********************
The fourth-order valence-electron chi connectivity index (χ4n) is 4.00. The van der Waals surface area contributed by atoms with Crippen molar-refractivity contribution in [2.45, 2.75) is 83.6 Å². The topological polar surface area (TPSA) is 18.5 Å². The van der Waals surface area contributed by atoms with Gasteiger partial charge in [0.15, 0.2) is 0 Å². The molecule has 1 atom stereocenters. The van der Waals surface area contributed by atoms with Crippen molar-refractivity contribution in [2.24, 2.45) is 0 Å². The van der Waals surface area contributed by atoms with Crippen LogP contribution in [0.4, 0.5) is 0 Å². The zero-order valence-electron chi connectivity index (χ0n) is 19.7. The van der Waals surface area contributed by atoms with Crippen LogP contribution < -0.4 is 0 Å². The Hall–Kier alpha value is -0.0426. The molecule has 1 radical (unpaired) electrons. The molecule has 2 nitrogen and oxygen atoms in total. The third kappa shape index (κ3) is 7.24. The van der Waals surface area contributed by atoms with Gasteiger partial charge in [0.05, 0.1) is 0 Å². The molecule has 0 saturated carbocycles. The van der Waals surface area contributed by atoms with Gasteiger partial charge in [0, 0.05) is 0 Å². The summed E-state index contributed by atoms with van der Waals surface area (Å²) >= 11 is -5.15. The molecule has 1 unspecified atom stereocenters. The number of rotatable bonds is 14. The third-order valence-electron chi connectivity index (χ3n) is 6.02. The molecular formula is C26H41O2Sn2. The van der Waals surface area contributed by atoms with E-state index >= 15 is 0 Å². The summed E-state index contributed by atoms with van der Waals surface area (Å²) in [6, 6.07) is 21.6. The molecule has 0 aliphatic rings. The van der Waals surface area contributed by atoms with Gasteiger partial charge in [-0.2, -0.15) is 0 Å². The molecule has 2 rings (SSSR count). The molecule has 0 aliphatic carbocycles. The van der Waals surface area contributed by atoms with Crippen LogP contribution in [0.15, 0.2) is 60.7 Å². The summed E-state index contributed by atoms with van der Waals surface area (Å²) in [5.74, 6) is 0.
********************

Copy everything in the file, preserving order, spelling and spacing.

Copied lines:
The fourth-order valence-electron chi connectivity index (χ4n) is 4.00. The van der Waals surface area contributed by atoms with Crippen molar-refractivity contribution in [2.45, 2.75) is 83.6 Å². The topological polar surface area (TPSA) is 18.5 Å². The van der Waals surface area contributed by atoms with Gasteiger partial charge in [0.15, 0.2) is 0 Å². The molecule has 1 atom stereocenters. The van der Waals surface area contributed by atoms with Crippen molar-refractivity contribution in [2.24, 2.45) is 0 Å². The van der Waals surface area contributed by atoms with Crippen LogP contribution in [0.4, 0.5) is 0 Å². The zero-order valence-electron chi connectivity index (χ0n) is 19.7. The van der Waals surface area contributed by atoms with Crippen LogP contribution < -0.4 is 0 Å². The Hall–Kier alpha value is -0.0426. The molecule has 1 radical (unpaired) electrons. The molecule has 2 nitrogen and oxygen atoms in total. The third kappa shape index (κ3) is 7.24. The van der Waals surface area contributed by atoms with Gasteiger partial charge in [0.05, 0.1) is 0 Å². The molecule has 0 saturated carbocycles. The van der Waals surface area contributed by atoms with Gasteiger partial charge in [0, 0.05) is 0 Å². The summed E-state index contributed by atoms with van der Waals surface area (Å²) >= 11 is -5.15. The molecule has 1 unspecified atom stereocenters. The number of rotatable bonds is 14. The third-order valence-electron chi connectivity index (χ3n) is 6.02. The molecular formula is C26H41O2Sn2. The van der Waals surface area contributed by atoms with E-state index >= 15 is 0 Å². The summed E-state index contributed by atoms with van der Waals surface area (Å²) in [6, 6.07) is 21.6. The molecule has 0 aliphatic rings. The van der Waals surface area contributed by atoms with Gasteiger partial charge in [-0.2, -0.15) is 0 Å². The molecule has 2 rings (SSSR count). The molecule has 0 aliphatic carbocycles. The van der Waals surface area contributed by atoms with Crippen LogP contribution in [0.15, 0.2) is 60.7 Å². The summed E-state index contributed by atoms with van der Waals surface area (Å²) in [5.74, 6) is 0.